A role for the membrane proteome in human chronic kidney disease erythrocytes
ABSTRACT The molecular basis of the reduced half-life of chronic kidney disease (CKD) erythrocytes is unclear. The erythrocyte membrane plays a key role in the erythrocyte mechanical properties and survival. The aim of the present work is to uncover erythrocyte membrane proteins whose expression could be altered in CKD. The erythrocyte membrane subproteome was analyzed by a non-biased approach where the whole set of proteins was simultaneously investigated by 2D fluorescence difference gel electrophoresis without preselection of potential targets. Proteins significantly altered in CKD were identified by mass spectrometry (MS) and results validation was performed by Western blot and confocal microscopy. Nine differentially expressed spots among healthy individuals, non-dialyzed CKD and erythropoietin/dialysis-treated CKD patients were identified by MS/MS corresponding to 5 proteins (beta-adducin, HSP71/72, tropomodulin-1, ezrin, and radixin). Ezrin and radixin were higher in dialyzed CKD patients than in the other 2 groups. Beta-adducin was increased in CKD patients (dialyzed or not). Three spots were normalized in patients on the dialysis/erythropoietin combination compared with non-dialyzed CKD. Among these, a spot corresponding to tropomodulin 1, was found to be of higher abundance in non-dialyzed CKD patients compared with controls or dialyzed CKD. In conclusion, this study identifies changes in erythrocyte membrane proteins in CKD, which may be relevant for the pathogenesis of red cell abnormalities in uremia.
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ABSTRACT: In this minireview, we focus on advances in our knowledge of the human erythrocyte proteome and interactome that have occurred since our seminal review on the topic published in 2007. As will be explained, the number of unique proteins has grown from 751 in 2007 to 2289 as of today. We describe how proteomics and interactomics tools have been used to probe critical protein changes in disorders impacting the blood. The primary example used is the work done on sickle cell disease where biomarkers of severity have been identified, protein changes in the erythrocyte membranes identified, pharmacoproteomic impact of hydroxyurea studied and interactomics used to identify erythrocyte protein changes that are predicted to have the greatest impact on protein interaction networks.Experimental Biology and Medicine 05/2013; 238(5):509-18. DOI:10.1177/1535370213488474 · 2.23 Impact Factor
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ABSTRACT: Gliding of red blood cells (RBC) through blood vessels is mediated by the negatively charged glycocalyx located on the surfaces of both RBC and endothelial cells (EC). In various vasculopathies, EC gradually lose this protective surface layer. As a consequence, RBC come into close physical contact with the vascular endothelium. It is hypothesized that the RBC glycocalyx could be adversely affected by a poor EC glycocalyx. This hypothesis was tested by evaluating the RBC and EC surface layers with atomic force microscopy techniques. In the first series of experiments, EC monolayers grown in culture were exposed to rhythmic drag forces exerted from a blood overlay (drag force treatment), and thereafter, the EC surface was investigated in terms of thickness and adhesiveness. In the second series, the glycocalyx of the EC monolayers was disturbed by enzymatic cleavage of negatively charged heparan sulfates before drag force treatment, and thereafter, the RBC surface was evaluated. In the third series, the RBC glycocalyx of the blood overlay was enzymatically disturbed before drag force treatment, and thereafter, the EC surface was evaluated. A strong positive correlation between the RBC and EC surface properties was found (r (2) = 0.95). An enzymatically affected EC glycocalyx lead to the shedding of the RBC glycocalyx and vice versa. It is concluded that there is physical interaction between the blood and endothelium. Apparently, the RBC glycocalyx reflects properties of the EC glycocalyx. This observation could have a significant impact on diagnosis and treatment of cardiovascular diseases.Pflügers Archiv - European Journal of Physiology 05/2013; 465. DOI:10.1007/s00424-013-1288-y · 3.07 Impact Factor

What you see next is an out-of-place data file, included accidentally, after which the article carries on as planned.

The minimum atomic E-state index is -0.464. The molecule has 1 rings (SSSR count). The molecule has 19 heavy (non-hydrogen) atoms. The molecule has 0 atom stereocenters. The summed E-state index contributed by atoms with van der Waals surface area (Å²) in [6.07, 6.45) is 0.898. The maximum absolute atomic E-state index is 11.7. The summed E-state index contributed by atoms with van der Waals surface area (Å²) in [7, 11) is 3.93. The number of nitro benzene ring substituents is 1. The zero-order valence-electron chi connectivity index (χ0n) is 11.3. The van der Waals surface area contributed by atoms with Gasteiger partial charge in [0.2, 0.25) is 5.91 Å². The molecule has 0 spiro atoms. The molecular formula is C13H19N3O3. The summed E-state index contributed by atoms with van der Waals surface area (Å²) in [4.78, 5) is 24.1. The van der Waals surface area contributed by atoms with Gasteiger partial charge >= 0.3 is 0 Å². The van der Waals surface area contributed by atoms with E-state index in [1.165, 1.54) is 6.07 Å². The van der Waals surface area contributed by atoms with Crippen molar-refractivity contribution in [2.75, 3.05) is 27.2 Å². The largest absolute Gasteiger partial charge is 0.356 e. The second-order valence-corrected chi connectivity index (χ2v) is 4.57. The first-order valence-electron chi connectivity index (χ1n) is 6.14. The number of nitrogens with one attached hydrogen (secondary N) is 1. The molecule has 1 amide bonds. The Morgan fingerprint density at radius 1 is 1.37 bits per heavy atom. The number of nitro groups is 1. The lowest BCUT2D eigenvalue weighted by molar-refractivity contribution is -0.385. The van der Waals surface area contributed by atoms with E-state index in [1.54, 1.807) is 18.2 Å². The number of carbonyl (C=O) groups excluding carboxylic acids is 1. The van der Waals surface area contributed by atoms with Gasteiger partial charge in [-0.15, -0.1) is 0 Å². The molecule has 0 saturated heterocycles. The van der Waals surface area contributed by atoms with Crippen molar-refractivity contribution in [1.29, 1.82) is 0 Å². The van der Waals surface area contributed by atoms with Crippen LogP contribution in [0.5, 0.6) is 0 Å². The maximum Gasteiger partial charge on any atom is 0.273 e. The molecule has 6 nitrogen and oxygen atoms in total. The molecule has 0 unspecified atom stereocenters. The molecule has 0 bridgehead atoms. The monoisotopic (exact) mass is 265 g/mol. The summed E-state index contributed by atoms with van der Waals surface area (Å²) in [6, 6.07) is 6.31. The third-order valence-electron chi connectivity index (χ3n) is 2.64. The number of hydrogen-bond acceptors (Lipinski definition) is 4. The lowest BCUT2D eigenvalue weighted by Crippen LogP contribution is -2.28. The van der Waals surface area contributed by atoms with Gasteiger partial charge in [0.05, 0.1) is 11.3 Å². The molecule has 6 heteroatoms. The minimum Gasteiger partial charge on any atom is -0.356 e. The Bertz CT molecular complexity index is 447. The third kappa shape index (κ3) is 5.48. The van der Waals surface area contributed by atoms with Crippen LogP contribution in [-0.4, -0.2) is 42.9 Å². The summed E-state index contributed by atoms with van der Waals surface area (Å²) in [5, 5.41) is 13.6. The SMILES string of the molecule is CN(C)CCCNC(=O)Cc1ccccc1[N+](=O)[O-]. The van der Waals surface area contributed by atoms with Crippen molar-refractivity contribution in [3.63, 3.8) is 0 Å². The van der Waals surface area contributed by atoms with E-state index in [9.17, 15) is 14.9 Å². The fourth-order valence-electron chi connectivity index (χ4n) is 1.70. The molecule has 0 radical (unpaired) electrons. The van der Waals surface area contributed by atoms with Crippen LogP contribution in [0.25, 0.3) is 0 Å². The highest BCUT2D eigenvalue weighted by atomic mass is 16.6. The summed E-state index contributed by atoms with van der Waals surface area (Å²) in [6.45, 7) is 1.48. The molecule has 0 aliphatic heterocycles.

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ABSTRACT: In humans, when plasma sodium concentration rises slightly beyond 140 mM, vascular endothelium sharply stiffens and nitric oxide release declines. In search of a vascular sodium sensor, the endothelial glycocalyx was identified as being a negatively charged biopolymer capable of selectively buffering sodium ions. Sodium excess damages the glycocalyx and renders vascular endothelium increasingly permeable for sodium. In the long term, sodium accumulates in the interstitium and gradually damages the organism. It was discovered that circulating red blood cells (RBC) 'report' surface properties of the vascular endothelium. To some extent, the RBC glycocalyx mirrors the endothelial glycocalyx. A poor (charge-deprived) endothelial glycocalyx causes a poor RBC glycocalyx and vice versa. This observation led to the assumption that the current state of an individual's vascular endothelium in terms of electrical surface charges and sodium-buffering capabilities could be read simply from a blood sample. Recently, a so-called salt blood test was introduced that quantifies the RBC sodium buffer capacity and thus characterizes the endothelial function. The arguments are outlined in this article spanning a bridge from cellular nano-mechanics to clinical application.Nephrology Dialysis Transplantation 12/2013; DOI:10.1093/ndt/gft461 · 3.49 Impact Factor